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Adam Berlin’s poetry collection The Standing Eight points beyond boxing and goes to those between-round places where an eight count is both reprieve and curse.

It’s easy to dismiss boxing. Barbaric. Ugly. Pointless. A sport that’s not sport, that often has dangerous consequences, sometimes fatal. But that’s too easy. The drama in boxing parallels life drama. At its best and most professional and most beautiful, a fight becomes an almost-ritualistic dance on canvas. Adam Berlin’s poetry collection The Standing Eight points beyond boxing and goes to those between-round places where an eight count is both reprieve and curse.

“The Standing Eight contains multitudes. This is a collection of poems that focuses on boxing—and so much more. Adam Berlin’s visceral world teems with street brawlers and clever counterpunchers, heavy drinkers and chess players, but especially fathers and sons. There are moving meditations on the loss of the poet’s father; equally moving is a study of three young sons rooting on their underdog father from ringside. You’d expect Mike Tyson to swagger through these poems, or the tragic Johnny Tapia; but Shakespeare is here too, and Eugene O’Neill, and Dylan Thomas, and Edward Hopper. Unflinchingly honest, relentlessly intelligent, The Standing Eight should be read by anyone who has ever thrown or taken a punch—and everybody else.”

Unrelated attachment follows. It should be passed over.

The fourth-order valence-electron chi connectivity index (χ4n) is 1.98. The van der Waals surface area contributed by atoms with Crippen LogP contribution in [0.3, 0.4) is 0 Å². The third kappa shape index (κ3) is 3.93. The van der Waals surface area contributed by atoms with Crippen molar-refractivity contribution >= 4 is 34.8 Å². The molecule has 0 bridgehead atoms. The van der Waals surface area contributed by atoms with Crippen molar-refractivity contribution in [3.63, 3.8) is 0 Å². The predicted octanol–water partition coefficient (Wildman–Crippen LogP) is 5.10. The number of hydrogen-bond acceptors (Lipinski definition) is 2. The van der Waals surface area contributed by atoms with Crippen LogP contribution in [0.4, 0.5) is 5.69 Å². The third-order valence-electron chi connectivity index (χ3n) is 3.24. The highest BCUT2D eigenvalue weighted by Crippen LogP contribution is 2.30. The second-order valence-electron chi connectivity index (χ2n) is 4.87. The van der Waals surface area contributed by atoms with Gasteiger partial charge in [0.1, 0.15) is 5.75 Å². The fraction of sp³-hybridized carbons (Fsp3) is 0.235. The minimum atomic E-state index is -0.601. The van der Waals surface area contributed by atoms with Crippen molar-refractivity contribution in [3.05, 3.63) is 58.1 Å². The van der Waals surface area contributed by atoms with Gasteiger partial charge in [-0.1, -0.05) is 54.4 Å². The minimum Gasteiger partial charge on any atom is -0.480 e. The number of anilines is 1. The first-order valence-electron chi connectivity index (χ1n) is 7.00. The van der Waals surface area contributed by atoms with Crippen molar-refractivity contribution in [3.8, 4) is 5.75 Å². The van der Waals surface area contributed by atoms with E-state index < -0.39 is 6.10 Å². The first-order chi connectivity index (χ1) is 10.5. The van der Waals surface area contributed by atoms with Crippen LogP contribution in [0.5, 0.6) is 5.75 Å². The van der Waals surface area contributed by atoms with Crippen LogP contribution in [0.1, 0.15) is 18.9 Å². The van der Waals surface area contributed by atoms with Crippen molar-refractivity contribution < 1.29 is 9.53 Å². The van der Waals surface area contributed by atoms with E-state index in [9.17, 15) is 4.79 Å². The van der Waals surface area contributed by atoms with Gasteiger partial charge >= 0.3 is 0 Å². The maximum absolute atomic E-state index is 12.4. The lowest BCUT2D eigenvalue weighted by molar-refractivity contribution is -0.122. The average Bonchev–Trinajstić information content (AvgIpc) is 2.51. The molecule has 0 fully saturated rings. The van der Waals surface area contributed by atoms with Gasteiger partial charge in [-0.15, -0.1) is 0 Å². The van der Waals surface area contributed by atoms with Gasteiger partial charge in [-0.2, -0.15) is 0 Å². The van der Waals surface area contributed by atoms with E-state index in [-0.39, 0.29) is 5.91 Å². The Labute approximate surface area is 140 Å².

— Martín Espada, author of The Republic of Poetry and Vivas to Those Who Have Failed

“If all the world’s a stage, for Adam Berlin it’s a boxing ring; the megalomaniac intelligence of these poems bring us not only Mike Tyson, but Hamlet’s father, Edward Hopper, lovers, brothers, Tony Soprano and New York City. Whether or not you are knocked down, the grace period of reading these poems will bring you to your feet—with great passion.”

— Jessica Greenbaum, author of The Two Yvonnes: Poems, Princeton Series of Contemporary Poets, and Inventing Difficulty

“In poems that are “stripped down” like the faces of fighters, fighters who are “different from ordinary men,” Adam Berlin writes from inside the gym, from inside the ring, and from inside the minds of the fighters themselves to demonstrate “what’s here, what’s beautiful.” In their narrative thrust, in lines taut with tension or fluid with grace, the poems reach beyond the lives of these fathers and sons to touch us all. The Standing Eight is a solid addition to the literature of boxing.”

— Michael Waters, co-editor of Perfect in Their Art: Poems on Boxing from Homer to Ali and author of Celestial Joyride